ANNE HOLLAND    Book Number: 89171    Product format: Hardback

The Grand National is one of the most famous horse races and an outstanding sporting event which challenges men, women and diverse thoroughbred horses every year. The race was a spectacle, from the 1839 debut race at Aintree where attendees rode to the event in carriages and carts or on foot or by horseback, to now, when a global television audience of 600 million viewers in 140 countries cheer and commiserate over the results of the race. This brilliant history charts the adaptations to the beloved race, how the famous fences have been made safer by making the solid inner core more flexible and reducing the drop at Becher's. It also charts how times have changed, including the days of a victor being 12 stone 7 pounds with now only a maximum top weight of 11 stone 10 pounds. The last horse carrying 12 stone was the iconic Red Rum. Anne Holland is an excellent guide through this history, previously a successful point-to-point rider and one of the first to compete and win under National Hunt rules once the law changed, and she has authored many books on horse racing. The chapters are in chronological order, exploring the history of the event through the lives of jockeys, trainers and horses, from Cloister's largest winning margin during the event at 1893 and Bruce Hobb's title as the youngest winning rider in 1938, to Charlotte Brew's title as the first woman to ride in 1977, the bomb scare National in 1997 and Tiger Roll's consecutive wins in 2018 and 2019. Learn how the horse, Reynoldstown was the most famous dual winner in the 20th century and the second win was down to good luck as Golden Miller fell at the start, Avenger broke his neck at the next fence and Davy Jones struggled with the reins. Discover how Jenny Pitman, the first winning woman trainer with Corbiere in 1983, nearly gave up horses to work in a shoe shop as she was unable to make a living after her marriage with jockey Richard Pitman broke up. Marvel at the extraordinary 100-1 winners, from Tipperary Tim in 1928 who beat Billy Barton who fell at the last fence and Caughoo whose jockey, Eddie Dempsey, arrived at the course not only unfamiliar with the huge fences but also unfamiliar with England. The horses and their companions are not only chronicled but also shown in technicolour detail. The book includes action shots of Grand Nationals across the years such as Neptune Collonges who was only the third grey to win in the first 180 years of the race (beating Sunnyhillboy by a nose), 100-1 winners including Foinavon in 1967. Illus of the Grand National also add more to the history, for example, Holland shares an early map of the course at Aintree as well as drawings of Lottery, the winner of the first Grand National in 1839 and the dual grey winner, The Lamb, jumping over two loose horses on his way to victory in 1871. Colour and b/w images, 306pp.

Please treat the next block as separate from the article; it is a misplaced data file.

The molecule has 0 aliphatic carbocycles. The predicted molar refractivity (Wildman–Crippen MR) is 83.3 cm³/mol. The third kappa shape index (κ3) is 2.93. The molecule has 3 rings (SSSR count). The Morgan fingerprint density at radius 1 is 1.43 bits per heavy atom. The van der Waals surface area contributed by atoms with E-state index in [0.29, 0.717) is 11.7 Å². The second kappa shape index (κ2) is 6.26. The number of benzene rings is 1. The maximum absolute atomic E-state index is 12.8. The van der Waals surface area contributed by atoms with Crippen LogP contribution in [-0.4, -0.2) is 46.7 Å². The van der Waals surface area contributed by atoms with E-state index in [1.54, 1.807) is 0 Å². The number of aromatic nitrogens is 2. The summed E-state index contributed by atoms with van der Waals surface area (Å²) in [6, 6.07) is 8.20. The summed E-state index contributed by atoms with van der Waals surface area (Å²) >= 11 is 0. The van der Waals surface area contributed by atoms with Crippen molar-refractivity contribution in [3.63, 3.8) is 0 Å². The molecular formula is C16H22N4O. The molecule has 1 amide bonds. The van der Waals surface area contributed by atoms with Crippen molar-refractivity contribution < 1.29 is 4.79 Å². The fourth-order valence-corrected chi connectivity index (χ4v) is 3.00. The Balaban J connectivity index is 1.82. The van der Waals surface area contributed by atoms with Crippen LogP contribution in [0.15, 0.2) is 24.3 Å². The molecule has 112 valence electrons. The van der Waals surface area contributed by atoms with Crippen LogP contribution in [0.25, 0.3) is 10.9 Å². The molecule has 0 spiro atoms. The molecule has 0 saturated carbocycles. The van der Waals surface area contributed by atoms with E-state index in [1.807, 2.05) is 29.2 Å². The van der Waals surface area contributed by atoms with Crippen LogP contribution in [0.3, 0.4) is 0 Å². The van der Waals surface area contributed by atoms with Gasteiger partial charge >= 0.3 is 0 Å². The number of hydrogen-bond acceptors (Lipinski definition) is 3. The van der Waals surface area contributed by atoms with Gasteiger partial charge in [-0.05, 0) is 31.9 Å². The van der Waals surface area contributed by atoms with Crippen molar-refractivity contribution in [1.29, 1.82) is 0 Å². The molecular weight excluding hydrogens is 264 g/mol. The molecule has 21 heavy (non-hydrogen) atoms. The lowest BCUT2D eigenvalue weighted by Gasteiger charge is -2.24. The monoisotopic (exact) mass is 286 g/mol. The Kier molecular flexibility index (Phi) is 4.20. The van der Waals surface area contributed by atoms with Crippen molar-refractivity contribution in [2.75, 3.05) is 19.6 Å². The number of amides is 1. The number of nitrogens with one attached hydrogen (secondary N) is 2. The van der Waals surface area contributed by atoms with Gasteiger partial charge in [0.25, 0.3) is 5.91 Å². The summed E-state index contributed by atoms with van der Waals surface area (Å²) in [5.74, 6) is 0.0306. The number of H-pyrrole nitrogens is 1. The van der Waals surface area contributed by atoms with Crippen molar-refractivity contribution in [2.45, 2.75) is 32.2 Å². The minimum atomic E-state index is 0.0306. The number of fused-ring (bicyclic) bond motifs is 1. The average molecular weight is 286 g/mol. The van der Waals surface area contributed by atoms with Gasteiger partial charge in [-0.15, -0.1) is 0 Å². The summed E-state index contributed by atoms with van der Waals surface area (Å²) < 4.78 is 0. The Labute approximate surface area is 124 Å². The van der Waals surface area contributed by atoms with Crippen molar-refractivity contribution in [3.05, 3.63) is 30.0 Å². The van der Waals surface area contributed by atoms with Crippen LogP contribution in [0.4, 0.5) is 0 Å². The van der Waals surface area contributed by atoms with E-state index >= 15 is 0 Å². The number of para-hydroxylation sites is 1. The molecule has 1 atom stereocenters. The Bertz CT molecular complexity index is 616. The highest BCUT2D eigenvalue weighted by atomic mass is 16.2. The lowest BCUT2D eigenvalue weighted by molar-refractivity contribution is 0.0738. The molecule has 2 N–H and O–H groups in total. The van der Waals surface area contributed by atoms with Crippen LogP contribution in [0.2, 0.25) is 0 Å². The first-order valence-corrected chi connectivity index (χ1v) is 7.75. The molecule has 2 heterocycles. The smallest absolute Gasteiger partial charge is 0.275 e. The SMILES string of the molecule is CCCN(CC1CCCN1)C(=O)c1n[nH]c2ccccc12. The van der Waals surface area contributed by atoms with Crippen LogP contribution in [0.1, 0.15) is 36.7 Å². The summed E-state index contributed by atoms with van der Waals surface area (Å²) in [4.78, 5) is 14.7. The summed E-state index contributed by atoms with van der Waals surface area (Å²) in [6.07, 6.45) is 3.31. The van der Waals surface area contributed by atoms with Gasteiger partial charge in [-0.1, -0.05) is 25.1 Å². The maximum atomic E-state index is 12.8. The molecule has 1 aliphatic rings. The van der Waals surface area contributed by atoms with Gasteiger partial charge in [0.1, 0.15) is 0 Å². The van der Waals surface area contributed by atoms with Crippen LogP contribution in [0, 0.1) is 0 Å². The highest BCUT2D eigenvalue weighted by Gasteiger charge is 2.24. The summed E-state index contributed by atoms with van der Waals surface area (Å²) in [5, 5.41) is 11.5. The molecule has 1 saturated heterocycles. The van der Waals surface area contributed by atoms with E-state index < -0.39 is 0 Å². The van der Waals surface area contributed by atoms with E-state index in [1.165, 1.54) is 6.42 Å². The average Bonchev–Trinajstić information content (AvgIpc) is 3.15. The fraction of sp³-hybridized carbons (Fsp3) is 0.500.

Published price: £20
Bibliophile price: £7.00

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ISBN 9781474611985
Browse this category: Sport

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